Original URL path: http://selfemployed.nase.org/business-help/get-help/health/health-blog/self-made/2011/07/18/A_Primer_On_Health_Insurance_Exchanges (2016-02-14)
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  • Login
    Media Contact Legislative Action Center Business Help Ask the Experts Taxes Business Strategy Business Law Marketing 101 Finance Accounting Health Care Reform Marketing Advertising Real Estate Information Technology NASE Minute Get Help Tax Healthcare Reform Health Marketing 101 Business Management Marketing Advertising Real Estate Calculators Business Breakeven Analysis Calculator Cash Flow Calculator Equipment Buy vs Lease Investment Annual Rate of Return Calculator Mortgage Mortgage Loan Calculator Retirement Savings and Planning 401 k Calculator How long will my retirement savings last Tax 1040 Tax Calculator Payroll Deductions Calculator Self Employment Tax Calculator Helpful Links ASBDC Member Directory Search My NASE About Me Account Benefits Optional Benefits Payment Details Expert Questions Email Subscriptions Membership Directory New NASE org Web Account Username Password Remember Me Account Assistance Forgot Username Forgot Password Already a NASE Member but don t have a NASE org Web Account New NASE org Web Account Personal Information First Name First Name Required Last Name Last Name Required Business Company Name Title Contact Information Address City State AK AL AR AZ CA CO CT DC DE FL GA HI IA ID IL IN KS KY LA MA MD ME MI MN MO MS MT NC ND NE NH NJ NM

    Original URL path: https://selfemployed.nase.org/my-nase/login (2016-02-14)
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  • How To Protect Your Employees’ Health And Privacy Rights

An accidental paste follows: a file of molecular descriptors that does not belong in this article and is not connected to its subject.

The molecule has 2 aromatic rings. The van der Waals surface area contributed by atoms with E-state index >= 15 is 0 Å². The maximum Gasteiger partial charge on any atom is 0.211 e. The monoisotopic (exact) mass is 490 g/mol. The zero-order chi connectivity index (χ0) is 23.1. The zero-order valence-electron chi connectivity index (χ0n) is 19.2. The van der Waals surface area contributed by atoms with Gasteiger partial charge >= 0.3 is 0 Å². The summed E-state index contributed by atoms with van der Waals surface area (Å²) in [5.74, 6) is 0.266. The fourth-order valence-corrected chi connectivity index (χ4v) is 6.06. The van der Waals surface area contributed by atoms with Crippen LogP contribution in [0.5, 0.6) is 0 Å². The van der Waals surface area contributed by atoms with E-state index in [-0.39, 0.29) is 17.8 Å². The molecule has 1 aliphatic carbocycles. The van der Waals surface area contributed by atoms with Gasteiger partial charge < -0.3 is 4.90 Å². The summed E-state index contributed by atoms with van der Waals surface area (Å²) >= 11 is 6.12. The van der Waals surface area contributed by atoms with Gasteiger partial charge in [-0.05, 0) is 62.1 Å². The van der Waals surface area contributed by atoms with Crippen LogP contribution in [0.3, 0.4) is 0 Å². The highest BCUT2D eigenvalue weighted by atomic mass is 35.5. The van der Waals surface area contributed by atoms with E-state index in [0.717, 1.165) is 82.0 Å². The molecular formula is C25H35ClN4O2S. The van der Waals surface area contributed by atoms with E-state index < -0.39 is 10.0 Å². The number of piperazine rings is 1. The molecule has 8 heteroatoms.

individual is one who can perform a job s essential functions with or without reasonable accommodation At the federal level the law applies if you have 15 or more employees But your state may have stiffer rules In Massachusetts for example businesses with six or more employees must comply with ADA For details contact your state department of labor or one of the 10 government sponsored regional Disability and Business Technical Assistance Centers www adata org 800 949 4232 Reasonable accommodations could include making your worksite accessible to someone who has a disability restructuring a job and buying or modifying equipment needed to perform the work Note that reasonable accommodation does not force an employer to reduce her standards or to make changes that would impose undue hardship on the business What about accommodating customers Unless your company is a private club or religious entity ADA obligates all public businesses to offer customers access to goods and services although the government says the provisions do not require any action causing undue financial burden As an example even though your business is off limits to dogs you must allow access to customers or employees who use service animals Admittedly key ADA phrases such as undue financial burden and reasonable accommodation are fuzzy and open to wide interpretation When questions come up take advantage of these resources Free consultation from your regional Disability and Business Technical Assistance Center www adata org The U S Equal Employment Opportunity Commission www eeoc gov 800 669 4000 TTY 800 669 6820 Free consultation and technical assistance from the Job Accommodation Network www jan wvu edu 800 526 7234 TTY 877 781 9403 Small businesses may qualify for tax credits and deductions that can help offset the cost of accommodations building modifications and barrier removal Ask your tax professional or visit the IRS Web site at www irs gov HIPAA Regulations Passed in 1996 the Health Insurance Portability and Accountability Act HIPAA has two aspects Title I has to do with protecting workers health coverage when they change jobs Title II governs among other things the security and privacy of health information Title I obligates all employers who offer a health plan to provide a certificate of creditable coverage when an employee changes jobs or buys individual health insurance When you hire someone ask about his or her certificate if your company s health plan has exclusions for pre existing conditions The certificate assures that credit for such conditions carries over from one health plan to the next As part of Title II HIPAA s privacy rule sets the conditions under which a health plan can share individually identifiable health information with an employer or plan sponsor If you sponsor a group health plan for employees the plan is a covered entity subject to HIPAA regulations The only exception is self insured and self administered plans with fewer than 50 people participating These small plans are not subject to the privacy rule Even when a group